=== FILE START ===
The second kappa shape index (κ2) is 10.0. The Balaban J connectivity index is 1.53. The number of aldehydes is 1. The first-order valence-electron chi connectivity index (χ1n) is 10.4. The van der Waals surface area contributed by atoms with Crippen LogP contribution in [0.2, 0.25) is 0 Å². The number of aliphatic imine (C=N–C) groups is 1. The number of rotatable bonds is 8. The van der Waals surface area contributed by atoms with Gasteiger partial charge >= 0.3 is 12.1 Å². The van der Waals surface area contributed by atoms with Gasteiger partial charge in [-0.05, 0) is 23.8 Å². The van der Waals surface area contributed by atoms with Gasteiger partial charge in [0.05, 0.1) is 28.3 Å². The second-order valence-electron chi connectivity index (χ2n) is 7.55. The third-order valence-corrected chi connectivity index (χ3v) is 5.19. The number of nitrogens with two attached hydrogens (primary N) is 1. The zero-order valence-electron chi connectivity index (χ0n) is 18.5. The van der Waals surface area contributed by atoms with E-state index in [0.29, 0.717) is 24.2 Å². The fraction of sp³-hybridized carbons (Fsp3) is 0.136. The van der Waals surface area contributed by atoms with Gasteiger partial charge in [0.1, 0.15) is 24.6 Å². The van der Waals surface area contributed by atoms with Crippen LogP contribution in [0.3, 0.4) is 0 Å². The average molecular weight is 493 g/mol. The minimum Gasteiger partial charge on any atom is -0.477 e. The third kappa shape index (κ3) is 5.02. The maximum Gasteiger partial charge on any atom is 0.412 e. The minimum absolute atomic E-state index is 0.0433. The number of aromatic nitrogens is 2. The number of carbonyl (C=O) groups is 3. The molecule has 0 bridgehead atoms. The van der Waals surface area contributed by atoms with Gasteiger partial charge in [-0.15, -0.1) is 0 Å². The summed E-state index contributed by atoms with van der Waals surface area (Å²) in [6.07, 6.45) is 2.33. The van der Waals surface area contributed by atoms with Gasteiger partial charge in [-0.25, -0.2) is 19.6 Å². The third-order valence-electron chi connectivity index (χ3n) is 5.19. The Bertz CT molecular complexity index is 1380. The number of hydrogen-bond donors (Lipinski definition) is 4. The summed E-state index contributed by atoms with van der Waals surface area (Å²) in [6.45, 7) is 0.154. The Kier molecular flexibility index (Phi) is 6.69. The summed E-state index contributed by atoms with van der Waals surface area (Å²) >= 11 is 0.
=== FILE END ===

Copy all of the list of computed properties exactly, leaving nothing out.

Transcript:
The second kappa shape index (κ2) is 10.0. The Balaban J connectivity index is 1.53. The number of aldehydes is 1. The first-order valence-electron chi connectivity index (χ1n) is 10.4. The van der Waals surface area contributed by atoms with Crippen LogP contribution in [0.2, 0.25) is 0 Å². The number of aliphatic imine (C=N–C) groups is 1. The number of rotatable bonds is 8. The van der Waals surface area contributed by atoms with Gasteiger partial charge >= 0.3 is 12.1 Å². The van der Waals surface area contributed by atoms with Gasteiger partial charge in [-0.05, 0) is 23.8 Å². The van der Waals surface area contributed by atoms with Gasteiger partial charge in [0.05, 0.1) is 28.3 Å². The second-order valence-electron chi connectivity index (χ2n) is 7.55. The third-order valence-corrected chi connectivity index (χ3v) is 5.19. The number of nitrogens with two attached hydrogens (primary N) is 1. The zero-order valence-electron chi connectivity index (χ0n) is 18.5. The van der Waals surface area contributed by atoms with E-state index in [0.29, 0.717) is 24.2 Å². The fraction of sp³-hybridized carbons (Fsp3) is 0.136. The van der Waals surface area contributed by atoms with Gasteiger partial charge in [0.1, 0.15) is 24.6 Å². The van der Waals surface area contributed by atoms with Crippen LogP contribution in [0.3, 0.4) is 0 Å². The average molecular weight is 493 g/mol. The minimum Gasteiger partial charge on any atom is -0.477 e. The third kappa shape index (κ3) is 5.02. The maximum Gasteiger partial charge on any atom is 0.412 e. The minimum absolute atomic E-state index is 0.0433. The number of aromatic nitrogens is 2. The number of carbonyl (C=O) groups is 3. The molecule has 0 bridgehead atoms. The van der Waals surface area contributed by atoms with Gasteiger partial charge in [-0.15, -0.1) is 0 Å². The summed E-state index contributed by atoms with van der Waals surface area (Å²) in [6.07, 6.45) is 2.33. The van der Waals surface area contributed by atoms with Gasteiger partial charge in [-0.25, -0.2) is 19.6 Å². The third-order valence-electron chi connectivity index (χ3n) is 5.19. The Bertz CT molecular complexity index is 1380. The number of hydrogen-bond donors (Lipinski definition) is 4. The summed E-state index contributed by atoms with van der Waals surface area (Å²) in [6.45, 7) is 0.154. The Kier molecular flexibility index (Phi) is 6.69. The summed E-state index contributed by atoms with van der Waals surface area (Å²) >= 11 is 0.